VW Golf GTD 2013
We drive the all-new Volkswagen Golf GTD, which has 181bhp yet emits only 109g/km of CO2
The GTD sets new standards for efficiency and real-world pace. Aggressive looks and a high-class interior make it every bit as desirable as the GTI, but the dynamics never quite reach the same level. The other stumbling block is the price: a SEAT Leon FR with the same engine is a massive £3,565 cheaper – and for us that gap seems a little hard to justify.
The new VW Golf GTD is a perfect example of automotive progress – it’s the quickest diesel Golf ever, yet it’s also capable of 67.3mpg, which is better than the original Golf BlueMotion. But can a car this economical really be a threat to petrol-powered hot hatch rivals?
It certainly holds its own when it comes to style. Everywhere you look there’s a classy detail, and the smoked lights, honeycomb grille and strakes on the bumper add character to the standard Golf’s conservative design. The suspension is 15mm lower than the regular car’s, while the smart 18-inch alloys give the GTD a measured dose of aggression.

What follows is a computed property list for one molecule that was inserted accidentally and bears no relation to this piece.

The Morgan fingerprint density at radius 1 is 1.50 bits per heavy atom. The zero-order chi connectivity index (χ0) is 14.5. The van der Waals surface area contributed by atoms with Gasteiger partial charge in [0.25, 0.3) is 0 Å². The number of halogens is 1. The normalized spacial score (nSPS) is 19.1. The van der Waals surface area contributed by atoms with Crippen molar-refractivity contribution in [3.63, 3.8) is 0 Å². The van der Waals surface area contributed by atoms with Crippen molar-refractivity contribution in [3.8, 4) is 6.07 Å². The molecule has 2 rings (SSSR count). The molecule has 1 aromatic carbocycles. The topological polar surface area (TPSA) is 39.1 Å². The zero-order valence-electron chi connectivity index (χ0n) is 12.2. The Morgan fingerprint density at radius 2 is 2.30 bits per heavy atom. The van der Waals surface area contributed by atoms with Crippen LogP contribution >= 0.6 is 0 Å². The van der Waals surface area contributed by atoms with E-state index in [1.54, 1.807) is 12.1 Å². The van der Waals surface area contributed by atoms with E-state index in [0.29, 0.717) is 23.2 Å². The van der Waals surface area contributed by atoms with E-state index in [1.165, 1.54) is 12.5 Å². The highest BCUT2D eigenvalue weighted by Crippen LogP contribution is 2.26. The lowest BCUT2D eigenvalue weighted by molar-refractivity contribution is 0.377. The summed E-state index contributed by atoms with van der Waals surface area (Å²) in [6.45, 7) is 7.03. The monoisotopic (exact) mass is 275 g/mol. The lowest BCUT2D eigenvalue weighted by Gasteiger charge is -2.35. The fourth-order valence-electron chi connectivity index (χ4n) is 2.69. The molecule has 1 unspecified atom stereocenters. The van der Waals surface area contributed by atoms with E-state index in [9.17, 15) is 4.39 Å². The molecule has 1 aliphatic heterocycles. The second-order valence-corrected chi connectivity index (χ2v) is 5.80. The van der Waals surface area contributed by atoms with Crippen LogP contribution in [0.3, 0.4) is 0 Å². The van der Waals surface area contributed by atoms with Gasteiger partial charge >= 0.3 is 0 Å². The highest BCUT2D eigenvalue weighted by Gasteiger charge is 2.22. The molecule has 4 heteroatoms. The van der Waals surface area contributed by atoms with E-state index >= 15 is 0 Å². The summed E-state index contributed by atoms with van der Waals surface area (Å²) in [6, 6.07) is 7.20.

Start the engine and it settles into a muted idle. And despite benefiting from a 13bhp power hike over the previous model, the 181bhp GTD is still a second slower than its 217bhp petrol counterpart from 0-62mph, taking 7.5 seconds.
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However, with 380Nm of torque from just 1,750rpm (30Nm more that the GTI), the in-gear pace of the GTD is impressive. Grip the golfball gearknob and shift down through the six-speed manual box, and that mid-range clout makes overtaking stress-free.
The car builds speed gradually, rather than providing instant throttle response, but It carries that speed through tight corners with ease.
The chassis stays composed even on bumpy roads, giving you the confidence to drive the GTD hard. Our test car came with the £800 optional Adaptive Chassis Control that has three different settings: Comfort, Normal and Sport. Yet the ride never feels too stiff or brittle.
The new GTD has a quicker steering rack than the standard Golf to provide a more nimble feel. But despite being accurate and well weighted, the set-up doesn’t provide much feedback, and doesn’t feel as tactile as rivals like the BMW 120d hatch.
Our test car also came with a sound actuator that will be available as an option later this year. It uses exhaust sensors and a speaker in the bulkhead to amplify engine noise in the cabin, but adds a synthetic petrol warble that seems bizarre on a diesel.
The GTD comes equipped with tartan cloth seats, stainless steel pedals and a flat-bottomed steering wheel as standard. The finish inside is impeccable, too – this feels like a high-quality product. But then with prices for this manual five-door starting at £25,940 – that’s £380 more than for the old model – so it should.
Tweaks to the exhausts and new variable valve timing mean the engine now meets Euro 6 emissions regulations – but for all its economy, the GTD lacks the sparkle that sets the GTI apart.